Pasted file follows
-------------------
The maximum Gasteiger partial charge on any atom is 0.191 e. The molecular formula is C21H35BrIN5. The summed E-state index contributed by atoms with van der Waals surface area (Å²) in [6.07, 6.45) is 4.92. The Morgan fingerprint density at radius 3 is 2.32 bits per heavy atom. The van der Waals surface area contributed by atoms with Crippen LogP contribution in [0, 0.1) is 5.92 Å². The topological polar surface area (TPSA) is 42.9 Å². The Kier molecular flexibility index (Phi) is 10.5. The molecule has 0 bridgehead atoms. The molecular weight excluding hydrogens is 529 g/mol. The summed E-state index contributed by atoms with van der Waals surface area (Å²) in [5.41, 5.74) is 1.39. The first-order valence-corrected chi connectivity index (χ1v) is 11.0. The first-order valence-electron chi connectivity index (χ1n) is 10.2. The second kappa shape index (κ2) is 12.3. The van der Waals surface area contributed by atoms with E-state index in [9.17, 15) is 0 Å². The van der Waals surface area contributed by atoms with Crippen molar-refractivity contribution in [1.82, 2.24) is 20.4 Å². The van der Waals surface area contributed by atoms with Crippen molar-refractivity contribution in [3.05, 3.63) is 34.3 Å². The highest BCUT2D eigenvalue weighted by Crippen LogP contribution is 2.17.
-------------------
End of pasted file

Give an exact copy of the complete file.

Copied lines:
The maximum Gasteiger partial charge on any atom is 0.191 e. The molecular formula is C21H35BrIN5. The summed E-state index contributed by atoms with van der Waals surface area (Å²) in [6.07, 6.45) is 4.92. The Morgan fingerprint density at radius 3 is 2.32 bits per heavy atom. The van der Waals surface area contributed by atoms with Crippen LogP contribution in [0, 0.1) is 5.92 Å². The topological polar surface area (TPSA) is 42.9 Å². The Kier molecular flexibility index (Phi) is 10.5. The molecule has 0 bridgehead atoms. The molecular weight excluding hydrogens is 529 g/mol. The summed E-state index contributed by atoms with van der Waals surface area (Å²) in [5.41, 5.74) is 1.39. The first-order valence-corrected chi connectivity index (χ1v) is 11.0. The first-order valence-electron chi connectivity index (χ1n) is 10.2. The second kappa shape index (κ2) is 12.3. The van der Waals surface area contributed by atoms with E-state index in [9.17, 15) is 0 Å². The van der Waals surface area contributed by atoms with Crippen molar-refractivity contribution in [1.82, 2.24) is 20.4 Å². The van der Waals surface area contributed by atoms with Crippen molar-refractivity contribution in [3.05, 3.63) is 34.3 Å². The highest BCUT2D eigenvalue weighted by Crippen LogP contribution is 2.17.